Most people claim Social Security retirement checks when they're ready to leave the workforce and live off their earned benefits. But, just because these benefits are called retirement benefits doesn't necessarily mean you must stop working in order to claim them. 

However, you should know that working could affect the income you get from Social Security, depending on how old you are. Here are the key rules related to earning money from a job while getting retirement benefits at the same time. 

Older person sitting on desk working.

Image source: Getty Images.

You can work as much as you want after you've reached your full retirement age

The good news is, if you have reached your full retirement age (FRA), you can work as much as you want, and earn as much as you want, without your Social Security benefits being impacted at all. Full retirement age is designated by the Social Security Administration, and it depends on the year when you were born. The table below shows when you'll reach your FRA. 

Birth Year

Full Retirement Age


66 and 2 months


66 and 4 months


66 and 6 months


66 and 8 months


66 and 10 months

1960 and later


Data source: Social Security Administration.

If you've already hit this milestone age, no matter how much you earn, you will not forfeit any of your Social Security benefits because of your paychecks. You could, however, find that more of your Social Security benefits are subject to tax once you reach a certain income threshold. 

Working before full retirement age could mean temporarily forfeiting some benefits

Now, if you haven't reached your full retirement age yet, the rules get a little more complicated with regards to whether you can work while collecting benefits. See, you can work, but if you earn too much, you could find yourself temporarily losing some Social Security checks. 

The amount you can earn before your paychecks become a problem will depend if you're going to hit FRA at some time during the year or not. That's because different income thresholds apply before you begin to lose benefits, and you lose benefits at a higher rate if you're younger.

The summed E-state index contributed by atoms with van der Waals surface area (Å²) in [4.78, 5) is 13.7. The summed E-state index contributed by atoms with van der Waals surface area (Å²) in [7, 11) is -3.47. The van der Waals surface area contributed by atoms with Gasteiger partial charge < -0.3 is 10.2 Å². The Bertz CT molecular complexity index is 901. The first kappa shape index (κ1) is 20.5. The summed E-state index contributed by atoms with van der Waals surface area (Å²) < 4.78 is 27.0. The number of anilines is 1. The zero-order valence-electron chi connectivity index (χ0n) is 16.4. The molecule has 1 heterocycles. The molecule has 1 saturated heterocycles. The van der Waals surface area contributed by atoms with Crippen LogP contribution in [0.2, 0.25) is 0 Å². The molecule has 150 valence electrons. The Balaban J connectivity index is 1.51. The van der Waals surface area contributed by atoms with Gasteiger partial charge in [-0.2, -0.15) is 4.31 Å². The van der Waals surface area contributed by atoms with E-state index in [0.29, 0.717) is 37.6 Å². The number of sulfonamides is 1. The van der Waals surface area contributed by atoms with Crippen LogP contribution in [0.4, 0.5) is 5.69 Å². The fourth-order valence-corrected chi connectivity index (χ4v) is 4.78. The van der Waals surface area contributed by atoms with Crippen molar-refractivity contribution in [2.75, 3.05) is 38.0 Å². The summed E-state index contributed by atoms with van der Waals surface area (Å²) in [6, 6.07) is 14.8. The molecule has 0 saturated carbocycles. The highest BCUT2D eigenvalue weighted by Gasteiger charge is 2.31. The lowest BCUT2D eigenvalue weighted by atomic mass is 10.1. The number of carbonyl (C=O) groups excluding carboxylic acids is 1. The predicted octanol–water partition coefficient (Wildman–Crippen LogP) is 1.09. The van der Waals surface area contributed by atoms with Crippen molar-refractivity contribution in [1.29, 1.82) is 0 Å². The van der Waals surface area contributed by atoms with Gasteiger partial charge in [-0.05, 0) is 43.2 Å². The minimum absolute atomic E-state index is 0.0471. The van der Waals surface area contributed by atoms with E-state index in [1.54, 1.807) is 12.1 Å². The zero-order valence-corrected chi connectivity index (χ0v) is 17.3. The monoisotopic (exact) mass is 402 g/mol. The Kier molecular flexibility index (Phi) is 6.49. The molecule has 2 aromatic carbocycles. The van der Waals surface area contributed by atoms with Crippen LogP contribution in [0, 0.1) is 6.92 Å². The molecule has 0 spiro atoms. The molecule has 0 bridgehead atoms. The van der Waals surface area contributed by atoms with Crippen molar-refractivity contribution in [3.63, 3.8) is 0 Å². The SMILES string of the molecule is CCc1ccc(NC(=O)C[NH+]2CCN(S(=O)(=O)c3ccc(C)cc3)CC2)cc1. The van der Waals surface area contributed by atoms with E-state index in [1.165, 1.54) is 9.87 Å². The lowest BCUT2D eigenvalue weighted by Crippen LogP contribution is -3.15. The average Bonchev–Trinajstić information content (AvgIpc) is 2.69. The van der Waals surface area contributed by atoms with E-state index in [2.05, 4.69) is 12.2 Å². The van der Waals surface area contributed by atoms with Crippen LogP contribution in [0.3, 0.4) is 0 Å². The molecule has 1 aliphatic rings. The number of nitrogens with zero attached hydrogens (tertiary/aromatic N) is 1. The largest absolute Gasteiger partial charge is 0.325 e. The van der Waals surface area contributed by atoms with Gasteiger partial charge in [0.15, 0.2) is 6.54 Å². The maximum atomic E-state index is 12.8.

This is how the rules work:

  • If you'll hit FRA at some point during the year, you can earn up to $50,520 in 2021 or $51,960 in 2022 and won't lose any benefits. You'll lose $1 in benefits for each $3 extra you earn. 
  • If you won't hit FRA during the year, you can earn up to $18,960 in 2021 and $19,560 in 2022 before you begin losing benefits. You lose $1 in benefits for each extra $2 earned. 

The Social Security Administration actually withholds entire checks when you forfeit benefits, so you don't just lose a little from each month's payment. If you end up forfeiting $3,000 in Social Security due to excess earnings and your checks are $1,500 per month, you'd miss out on two entire months of benefits. 

Now, when you reach FRA, the Social Security Administration looks at how many checks you missed and credits you back the early filing penalties that would've applied in those months. As a result, your monthly checks go up at FRA. But since you may not get your benefits back for a while, you still need to be aware that working could have a big impact on the income Social Security can provide you.